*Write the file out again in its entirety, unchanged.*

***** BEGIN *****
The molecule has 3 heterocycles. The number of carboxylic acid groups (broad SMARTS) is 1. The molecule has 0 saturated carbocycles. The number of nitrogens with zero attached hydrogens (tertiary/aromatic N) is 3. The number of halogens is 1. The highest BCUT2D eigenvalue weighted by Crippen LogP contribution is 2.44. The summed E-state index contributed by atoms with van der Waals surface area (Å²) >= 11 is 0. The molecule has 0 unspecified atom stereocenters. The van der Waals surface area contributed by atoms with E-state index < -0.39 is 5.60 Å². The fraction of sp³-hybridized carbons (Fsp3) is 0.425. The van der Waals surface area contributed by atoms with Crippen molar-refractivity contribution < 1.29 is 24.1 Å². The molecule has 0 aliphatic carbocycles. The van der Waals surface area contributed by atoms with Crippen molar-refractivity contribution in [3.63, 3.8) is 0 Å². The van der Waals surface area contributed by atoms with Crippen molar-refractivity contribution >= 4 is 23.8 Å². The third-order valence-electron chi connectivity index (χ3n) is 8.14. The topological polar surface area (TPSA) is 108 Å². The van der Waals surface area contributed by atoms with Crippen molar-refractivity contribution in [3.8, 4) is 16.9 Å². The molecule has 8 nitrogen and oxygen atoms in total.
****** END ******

The molecule has 3 heterocycles. The number of carboxylic acid groups (broad SMARTS) is 1. The molecule has 0 saturated carbocycles. The number of nitrogens with zero attached hydrogens (tertiary/aromatic N) is 3. The number of halogens is 1. The highest BCUT2D eigenvalue weighted by Crippen LogP contribution is 2.44. The summed E-state index contributed by atoms with van der Waals surface area (Å²) >= 11 is 0. The molecule has 0 unspecified atom stereocenters. The van der Waals surface area contributed by atoms with E-state index < -0.39 is 5.60 Å². The fraction of sp³-hybridized carbons (Fsp3) is 0.425. The van der Waals surface area contributed by atoms with Crippen molar-refractivity contribution < 1.29 is 24.1 Å². The molecule has 0 aliphatic carbocycles. The van der Waals surface area contributed by atoms with Crippen molar-refractivity contribution in [3.63, 3.8) is 0 Å². The van der Waals surface area contributed by atoms with Crippen molar-refractivity contribution >= 4 is 23.8 Å². The third-order valence-electron chi connectivity index (χ3n) is 8.14. The topological polar surface area (TPSA) is 108 Å². The van der Waals surface area contributed by atoms with Crippen molar-refractivity contribution in [3.8, 4) is 16.9 Å². The molecule has 8 nitrogen and oxygen atoms in total.